Intelligent Manufacturing: 3-D Printing
The Factories of the Future-Already Operational and Making a Difference
There isn’t a technology out there that has had more buildup and more hype than 3d printing. The reality is that quite likely three dimensional printing is all that the hype says it is and quite likely more. 3 Dimensional printing has the ability, over time, to change the way that we accomplish things and to make lives easier.
3 Dimensional Printing-an Overview
Three-dimensional printing is by no means new to us. It’s not yet commonplace, but it’s been working for us for years and has changed the way that we do some things already. For about thirty years, 3 dimensional printing has been used by engineers who used it to create fast prototypes of things that they were building. It was, and to some extent remains cost prohibitive for the average person.
Not only is 3 D printing innovative, but it has the capacity to change how we accomplish medicine and even marketing.
What is 3D printing?
From a purely technical standpoint, three dimensional printing is a printer that can make literally any object. It creates those objects out of plastic, composites, carbon fiber or even metal. They’ve been in use for many years but are not yet low cost enough to be common place. That’s about to change.
The Future of Smart Machines like 3 D Printers
Today three dimensional printers are going well into the range where the average consumer may be able to afford them. Factories and other places are already using them. Technology has changed and advanced to the point where 3D printers are becoming more and more affordable. The technology has the capacity to change the way that we do things from the creation and design of automobile parts down to making your own jewelry at home. The expectation is that pricing will continue to drop, putting 3D printers well within the realm of affordability for everyone and allowing them to change the way that they do things at home and in the office.
The Present Day Use of 3D Printing
3D printing is becoming very popular with small business owners because of the time and labor that it can save them. It isn’t only the small businesses who are reaping big dividends from 3 D printing however. Huge companies like General Electric and even aircraft companies such as Boeing are gaining steam in using 3D printers and finding big benefits from them. The two companies named here are finding that the 3D printers have the capacity to change their manufacturing methods and to help them to build their products. These companies are using 3D printers to help them to make parts for jet aircraft and for airplanes as a whole. In addition to Boeing & GE we have seen Amazon express interest and even NASA for use on the ISS.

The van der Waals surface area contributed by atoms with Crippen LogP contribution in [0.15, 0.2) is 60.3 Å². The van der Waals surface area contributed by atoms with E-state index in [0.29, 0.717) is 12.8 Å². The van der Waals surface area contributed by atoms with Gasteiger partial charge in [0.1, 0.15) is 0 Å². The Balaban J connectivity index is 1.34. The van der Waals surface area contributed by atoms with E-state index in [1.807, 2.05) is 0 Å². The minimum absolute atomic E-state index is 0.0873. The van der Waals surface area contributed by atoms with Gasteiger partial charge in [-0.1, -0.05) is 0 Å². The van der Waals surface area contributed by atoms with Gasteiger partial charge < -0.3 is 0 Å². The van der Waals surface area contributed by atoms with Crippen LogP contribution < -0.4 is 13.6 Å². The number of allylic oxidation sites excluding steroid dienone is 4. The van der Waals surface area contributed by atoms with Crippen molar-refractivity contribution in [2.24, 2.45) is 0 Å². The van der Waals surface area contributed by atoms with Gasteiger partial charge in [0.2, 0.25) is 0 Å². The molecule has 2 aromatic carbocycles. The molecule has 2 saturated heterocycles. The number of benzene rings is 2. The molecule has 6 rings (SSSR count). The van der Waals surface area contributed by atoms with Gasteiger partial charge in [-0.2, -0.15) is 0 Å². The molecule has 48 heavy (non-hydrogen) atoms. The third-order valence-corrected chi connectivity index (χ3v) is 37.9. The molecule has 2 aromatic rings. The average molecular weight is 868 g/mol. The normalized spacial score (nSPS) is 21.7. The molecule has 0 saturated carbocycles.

The need and desire for a 3D printer is becoming so rampant in the general public that crowdfunding sites like Kickstarter are finding that they are a top growing category for people trying to raise money. They are also, coincidentally one of the categories that reap the most funding.
While not yet in the “anyone can afford one” realm, 3D printers are rapidly dropping in pricing and their availability is rising. You can now find them in places like Amazon and even in stores such as Home Depot. They have become a real fixture in nearly every new startup office and are a real godsend for new companies in manufacturing.
There is, according to ZDNet, a plethora of 3D printers available to the general public for under $100K. Allied Market Research says that the 3D printer market will hit 8 and a half billion by the year 2020. This is not small time, and the world is finding that 3D printers are more mainstream currently than anyone expected them to be by this time. Consumer and manufacturing markets are embracing what 3D printing can do for them and how it can change what they need to accomplish.
The expectation is that the small hurdles that these printers need to overcome to become even more commonplace, such as high energy use and the unstable material problems will be overcome fairly soon and make 3D printers even more useful to us in areas such as manufacturing, medicine and engineering.
James Kemper is the president of W. H. Meanor & Associates, an executive placement & training company specializing in engineering & manufacturing careers. He can be reached at: firstname.lastname@example.org or 704-372-7640 #102 or visit at www.whmeanor.com